Good on those folks that sent their pictures into the BBC so they could share their experience. I am getting very fed up with people who want to squeeze every penny out of everything that ever happens. It is about time we found more ways of putting things back into society, rather than greedily trying to squeeze an extra pound out of every one.
I agree with you completely about 'citizen journalists' not being paid by the BBC for their photos. After all, if they want to make money from their photos there are plenty of news organisations that would pay. The BBC, as a public organisation, provides an alternative for people who want to do a public service or who would feel guilty profiting from certain newsworthy incidents.
Payam Torabi, Epsom, UK
As a licence fee payer, I can't think of a better way of wasting taxpayer money. BBC, whatever you do don't even countenance the idea of paying for mobile phone pictures.
Chris, London, England
Financial gain from the pictures sent in by the public featured on the BBC website never even occurred to me, I naively thought that people were willingly exploiting our free media for the benefit of others, how foolish.
Dan Noake, Fareham, Hampshire
'Citizen journalists' should only make money from their pictures and stories if the media companies that use them make money from them. But journalists getting uptight about 'citizen journalists' is the same as a car mechanic getting uptight because 'ordinary people' are doing their own oil changes.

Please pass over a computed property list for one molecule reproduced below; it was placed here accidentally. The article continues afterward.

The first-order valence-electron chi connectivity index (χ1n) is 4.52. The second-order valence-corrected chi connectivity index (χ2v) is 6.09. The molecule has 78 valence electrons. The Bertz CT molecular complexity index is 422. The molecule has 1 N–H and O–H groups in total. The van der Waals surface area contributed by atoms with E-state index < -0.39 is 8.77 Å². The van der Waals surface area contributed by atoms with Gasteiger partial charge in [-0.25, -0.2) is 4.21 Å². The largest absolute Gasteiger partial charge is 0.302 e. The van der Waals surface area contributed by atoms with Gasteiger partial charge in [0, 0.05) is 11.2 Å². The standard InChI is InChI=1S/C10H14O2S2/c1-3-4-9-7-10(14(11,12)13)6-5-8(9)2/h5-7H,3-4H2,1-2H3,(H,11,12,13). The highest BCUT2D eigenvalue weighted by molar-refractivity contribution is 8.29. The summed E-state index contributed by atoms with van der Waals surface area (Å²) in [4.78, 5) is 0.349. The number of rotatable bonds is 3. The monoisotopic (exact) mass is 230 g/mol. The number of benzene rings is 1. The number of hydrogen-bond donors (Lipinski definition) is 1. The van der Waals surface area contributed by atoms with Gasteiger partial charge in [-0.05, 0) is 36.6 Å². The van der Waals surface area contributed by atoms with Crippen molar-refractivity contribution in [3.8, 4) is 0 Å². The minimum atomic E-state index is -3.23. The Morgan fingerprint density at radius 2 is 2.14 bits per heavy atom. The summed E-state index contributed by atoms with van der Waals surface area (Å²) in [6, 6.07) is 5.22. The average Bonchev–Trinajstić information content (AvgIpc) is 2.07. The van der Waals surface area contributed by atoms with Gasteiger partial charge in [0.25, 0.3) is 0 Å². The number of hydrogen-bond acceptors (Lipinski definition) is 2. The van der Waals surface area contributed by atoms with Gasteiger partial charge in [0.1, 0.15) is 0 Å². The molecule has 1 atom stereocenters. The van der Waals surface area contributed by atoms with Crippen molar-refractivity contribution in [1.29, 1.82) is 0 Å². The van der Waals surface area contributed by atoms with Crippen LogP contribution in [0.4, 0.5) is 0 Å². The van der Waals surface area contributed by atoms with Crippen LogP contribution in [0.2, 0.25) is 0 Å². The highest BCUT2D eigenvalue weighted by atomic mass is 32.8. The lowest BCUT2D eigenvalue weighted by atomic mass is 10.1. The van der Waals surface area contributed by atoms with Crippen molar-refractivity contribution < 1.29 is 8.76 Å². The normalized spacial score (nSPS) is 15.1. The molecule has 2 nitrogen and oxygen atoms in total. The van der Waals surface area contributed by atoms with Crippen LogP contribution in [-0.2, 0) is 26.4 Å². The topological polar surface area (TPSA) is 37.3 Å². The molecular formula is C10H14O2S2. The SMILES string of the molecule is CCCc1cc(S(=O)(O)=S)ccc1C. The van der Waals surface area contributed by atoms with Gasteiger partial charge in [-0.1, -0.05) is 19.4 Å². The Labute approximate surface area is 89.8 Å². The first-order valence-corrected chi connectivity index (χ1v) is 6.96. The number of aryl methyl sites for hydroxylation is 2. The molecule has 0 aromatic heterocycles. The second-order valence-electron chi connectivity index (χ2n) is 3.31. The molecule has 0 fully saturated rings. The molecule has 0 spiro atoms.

John Ferguson, Ballymena, UK
Most professional photographers would give everything to be in the wrong place at the right time, because the photographic opportunities are enormous. Just because an amateur has the misfortune to be in the wrong place at the wrong time doesn't mean that they should be given copyright and due rewards for their work.
David Petie, North Wales
Citizens should be paid for the photos they submitted. We submit the photos because we would want to share what is happening. The BBC would otherwise have to pay the picture agency, which costs a lot of money. I do not understand why the BBC allow the picture agency to earn the money rather than allowing ordinary citizens to do so. The BBC seems to forget the citizens pay a licence fee to pay for the running of the organisation. Perhaps the BBC should rethink of their own policy.
Christina Spybey, London, UK